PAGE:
Sonia Sotomayor became the 111th Supreme Court justice in the nation’s history on Saturday, taking an oath to “administer justice without respect to persons, and do equal right to the poor and to the rich.”
Chief Justice John G. Roberts Jr. administered the oath in a ceremonial conference room at the Supreme Court before a small gathering of Sotomayor’s family and friends and several White House aides who had worked for her confirmation.
Roberts said the special swearing-in was arranged for a quiet morning so that Sotomayor could “begin her work as an associate justice without delay.”
Justice Anthony M. Kennedy was the only other member of the court in attendance.
The new justice hugged her mother, Celina, who held the Bible for her, and then her brother, Juan Sotomayor.
Sotomayor actually took two oaths Saturday, both of which are required of federal judges.
She first took the constitutional oath required of all federal officers. She pledged to “support and defend the Constitution” and to “well and faithfully discharge the duties” of her office. This oath was given in a private ceremony in the justices’ conference room before the chief justice, Justice Kennedy and Sotomayor’s immediate family members.
The judicial oath was taken before the larger gathering in the East Conference Room, and, in a Supreme Court first, television cameras were there to broadcast it.
White House Counsel Greg Craig and Assistant Counsel Cynthia Hogan witnessed the swearing-in, along with Judge Robert Katzmann of the U.S. 2nd Circuit Court of Appeals -- on which Sotomayor served -- and Rep. Nydia M. Velazquez (D-N.Y.).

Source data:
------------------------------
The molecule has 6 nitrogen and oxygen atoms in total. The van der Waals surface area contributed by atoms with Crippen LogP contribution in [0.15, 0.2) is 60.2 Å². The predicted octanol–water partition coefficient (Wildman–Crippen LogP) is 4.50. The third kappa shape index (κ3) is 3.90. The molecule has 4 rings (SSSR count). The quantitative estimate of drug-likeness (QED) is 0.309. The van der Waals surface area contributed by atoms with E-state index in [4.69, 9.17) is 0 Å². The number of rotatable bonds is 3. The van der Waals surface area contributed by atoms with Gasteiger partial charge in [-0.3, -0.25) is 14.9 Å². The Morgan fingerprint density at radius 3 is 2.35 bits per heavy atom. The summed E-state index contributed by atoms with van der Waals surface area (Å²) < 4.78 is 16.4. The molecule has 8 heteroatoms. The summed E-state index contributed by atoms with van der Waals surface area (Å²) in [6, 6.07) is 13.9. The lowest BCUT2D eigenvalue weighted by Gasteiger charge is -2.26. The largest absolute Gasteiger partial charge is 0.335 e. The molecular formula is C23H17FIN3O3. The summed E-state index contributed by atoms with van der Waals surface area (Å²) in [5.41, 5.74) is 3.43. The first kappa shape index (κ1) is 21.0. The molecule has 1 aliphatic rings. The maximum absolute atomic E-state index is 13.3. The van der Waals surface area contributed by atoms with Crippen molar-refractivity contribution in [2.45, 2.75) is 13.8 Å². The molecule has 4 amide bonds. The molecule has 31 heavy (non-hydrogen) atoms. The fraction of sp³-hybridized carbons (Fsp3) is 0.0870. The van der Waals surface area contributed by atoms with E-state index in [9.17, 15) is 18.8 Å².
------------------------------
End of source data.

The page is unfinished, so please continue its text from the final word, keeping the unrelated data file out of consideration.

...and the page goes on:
The judicial oath is familiar to Sotomayor. She had taken it twice before, as a federal district judge in 1992 and as a U.S. Court of Appeals judge in 1998. In her Senate hearings, several of her Republican critics recited passages of the oath that call for doing “justice without respect to persons.” They suggested, using President Obama’s word, that she might feel “empathy” for certain people and might rule in their favor on that basis.
Sotomayor replied that she had always been guided by the law, not personal sympathies.
In the past, some justices have taken the oaths at the White House, rather than at the court. Roberts took both oaths at the White House from senior Justice John Paul Stevens on Sept. 29, 2005.
Later, Stevens was quoted as saying that he thought it was inappropriate for justices to take the oaths at the White House standing before the president, because it suggested a link to the executive branch, rather than emphasizing the judicial branch’s autonomy.
Sotomayor is not done with ceremonial welcomes. She is to be introduced at a White House reception Wednesday, and the Supreme Court plans an investiture ceremony Sept. 8.